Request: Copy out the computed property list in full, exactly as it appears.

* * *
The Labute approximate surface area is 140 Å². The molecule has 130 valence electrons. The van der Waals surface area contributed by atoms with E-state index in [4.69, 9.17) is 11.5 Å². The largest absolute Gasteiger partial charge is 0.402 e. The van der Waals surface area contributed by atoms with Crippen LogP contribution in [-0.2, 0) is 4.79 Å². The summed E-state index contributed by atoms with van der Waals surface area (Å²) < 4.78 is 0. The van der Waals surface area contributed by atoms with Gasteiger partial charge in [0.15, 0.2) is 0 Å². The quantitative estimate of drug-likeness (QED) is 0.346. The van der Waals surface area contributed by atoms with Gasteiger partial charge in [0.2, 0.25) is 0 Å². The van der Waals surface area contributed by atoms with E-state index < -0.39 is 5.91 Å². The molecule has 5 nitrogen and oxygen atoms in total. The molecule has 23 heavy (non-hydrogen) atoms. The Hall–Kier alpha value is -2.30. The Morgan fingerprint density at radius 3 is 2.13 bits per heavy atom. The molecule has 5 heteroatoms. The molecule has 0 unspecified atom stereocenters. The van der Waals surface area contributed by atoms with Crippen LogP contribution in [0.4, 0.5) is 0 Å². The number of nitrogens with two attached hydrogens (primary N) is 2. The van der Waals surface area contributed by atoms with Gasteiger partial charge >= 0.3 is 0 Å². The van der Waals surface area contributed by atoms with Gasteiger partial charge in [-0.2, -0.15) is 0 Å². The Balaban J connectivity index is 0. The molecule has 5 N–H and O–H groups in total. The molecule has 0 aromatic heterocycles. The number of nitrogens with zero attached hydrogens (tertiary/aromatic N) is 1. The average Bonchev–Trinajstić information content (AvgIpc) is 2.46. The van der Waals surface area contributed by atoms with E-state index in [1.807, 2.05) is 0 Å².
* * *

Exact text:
The Labute approximate surface area is 140 Å². The molecule has 130 valence electrons. The van der Waals surface area contributed by atoms with E-state index in [4.69, 9.17) is 11.5 Å². The largest absolute Gasteiger partial charge is 0.402 e. The van der Waals surface area contributed by atoms with Crippen LogP contribution in [-0.2, 0) is 4.79 Å². The summed E-state index contributed by atoms with van der Waals surface area (Å²) < 4.78 is 0. The van der Waals surface area contributed by atoms with Gasteiger partial charge in [0.15, 0.2) is 0 Å². The quantitative estimate of drug-likeness (QED) is 0.346. The van der Waals surface area contributed by atoms with Gasteiger partial charge in [0.2, 0.25) is 0 Å². The van der Waals surface area contributed by atoms with E-state index < -0.39 is 5.91 Å². The molecule has 5 nitrogen and oxygen atoms in total. The molecule has 23 heavy (non-hydrogen) atoms. The Hall–Kier alpha value is -2.30. The Morgan fingerprint density at radius 3 is 2.13 bits per heavy atom. The molecule has 5 heteroatoms. The molecule has 0 unspecified atom stereocenters. The van der Waals surface area contributed by atoms with Crippen LogP contribution in [0.4, 0.5) is 0 Å². The number of nitrogens with two attached hydrogens (primary N) is 2. The van der Waals surface area contributed by atoms with Gasteiger partial charge >= 0.3 is 0 Å². The van der Waals surface area contributed by atoms with Gasteiger partial charge in [-0.2, -0.15) is 0 Å². The Balaban J connectivity index is 0. The molecule has 5 N–H and O–H groups in total. The molecule has 0 aromatic heterocycles. The number of nitrogens with zero attached hydrogens (tertiary/aromatic N) is 1. The average Bonchev–Trinajstić information content (AvgIpc) is 2.46. The van der Waals surface area contributed by atoms with E-state index in [1.807, 2.05) is 0 Å².